2. Yes. This is the lowest, and therefore unstopped, note on the indicated D string.

3. Yes. The “o” symbol indicates that an open string (the A string) must be used.

4. Yes. This is the lowest, and therefore unstopped, note on the instrument.

5. No. The player is instructed to play an E by stopping the D string.

The symbols for open string and harmonics look similar. The symbol for an open string usually looks a little larger, but the easiest way to differentiate them is to look at the pitch of the note. An open string symbol can only be used with a note which matches the tuning note of one of the instrument’s strings.


Harp parts sometimes contain an instruction for the harpist to set the pedals to certain notes. Written between the staves, the tuning notes will be given. Make sure you know the note names in Italian, French and German as well as in English.


Another standard harp term is “glissando” or “gliss.” which is a rapid glide through several notes with a sweeping effect.

This extract shows a harp glissando, followed by a bar of silence in which the player retunes the pedals to E natural, B flat and A sharp. Notice the use of enharmonic equivalents (within the music (E#=F, B#=C) and the pedal instructions (Bb & A#)), which are quite common in harp music and facilitate playing the same note on different strings.


In general, piano music is written on two staves combined with a curly brace at the left-hand edge. The top stave is usually in the treble clef and intended for the right hand, whereas the lower stave is in the bass clef and intended for the left hand.

However, since the range of the piano is so wide, it is quite common to find the treble clef used for the left hand, when it is playing high notes, or for the bass clef to be used for the right hand, for low notes. Always check the clefs before you do anything else!

While most piano music is written for the right hand to play higher notes than the left, at times the pianist may be asked to cross hands, and at other times, the hands may be almost in exactly the same place. In these cases, the score will indicate which hand should be used.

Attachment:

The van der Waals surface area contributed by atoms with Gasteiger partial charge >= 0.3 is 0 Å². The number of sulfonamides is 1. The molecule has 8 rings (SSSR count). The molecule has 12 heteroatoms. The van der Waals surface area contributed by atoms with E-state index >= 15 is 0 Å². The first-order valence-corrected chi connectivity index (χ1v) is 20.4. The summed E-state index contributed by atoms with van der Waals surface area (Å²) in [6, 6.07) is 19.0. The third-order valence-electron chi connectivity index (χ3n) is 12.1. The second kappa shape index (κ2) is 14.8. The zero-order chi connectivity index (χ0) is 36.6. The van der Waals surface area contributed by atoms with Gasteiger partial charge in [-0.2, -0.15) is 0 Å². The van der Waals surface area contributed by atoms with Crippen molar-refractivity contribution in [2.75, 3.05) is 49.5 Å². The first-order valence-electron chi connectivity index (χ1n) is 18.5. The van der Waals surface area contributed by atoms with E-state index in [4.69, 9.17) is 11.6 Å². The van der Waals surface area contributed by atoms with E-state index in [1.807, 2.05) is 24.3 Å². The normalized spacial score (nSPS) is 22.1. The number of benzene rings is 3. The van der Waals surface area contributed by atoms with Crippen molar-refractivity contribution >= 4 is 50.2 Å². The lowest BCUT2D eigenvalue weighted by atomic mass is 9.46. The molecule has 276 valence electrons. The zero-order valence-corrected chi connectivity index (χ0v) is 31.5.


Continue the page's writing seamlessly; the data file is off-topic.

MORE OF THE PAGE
Mano destra or “m.d.” means “right hand” in Italian.

Mano sinistra or “m.s.” means “left hand”.

French horn

French horn players place their right hand slightly inside the bell of the instrument during “normal” play. Sometimes the composer wants to make a more muffled sound, and will instruct the player to push their hand further inside the bell.

This is notated with a plus or cross symbol +, and is called a “stopped note”. An “o” symbol can be used, to clarify when an unstopped note is required.

stopped horn


The two most common sounds produced from the timpani (or kettle drums) are the single stroke, and the characteristic timpani “roll”.  The roll is produced by rapidly striking the timp with alternate left and right mallets and is often used to create a feeling of drama or tension.

A roll can be indicated with the letters “tr” or notated as a slashed note. This is not a trill!

In this example, the timpanist begins the roll very quietly and crescendos through until bar 3, which is accented:

timpani roll (not a trill)

Timpani drums need to be tuned to the correct pitch, so you may see a tuning indication within the score.

Reed Instruments

Often you will be asked to find something for example in a “single reed” or “double reed” part – so you need to know what type of reeds each instrument uses.

The oboe, bassoon and cor Anglais are all double reed instruments. This means they use two thin reeds which are bound together, and air is blown between the two reeds. This makes the column of air inside the instrument vibrate, which produces sound.

double reed

Clarinets (and saxophones – but they are not orchestral instruments) use a single reed. The player blows between the reed on one side, and the mouthpiece on the other.

single reed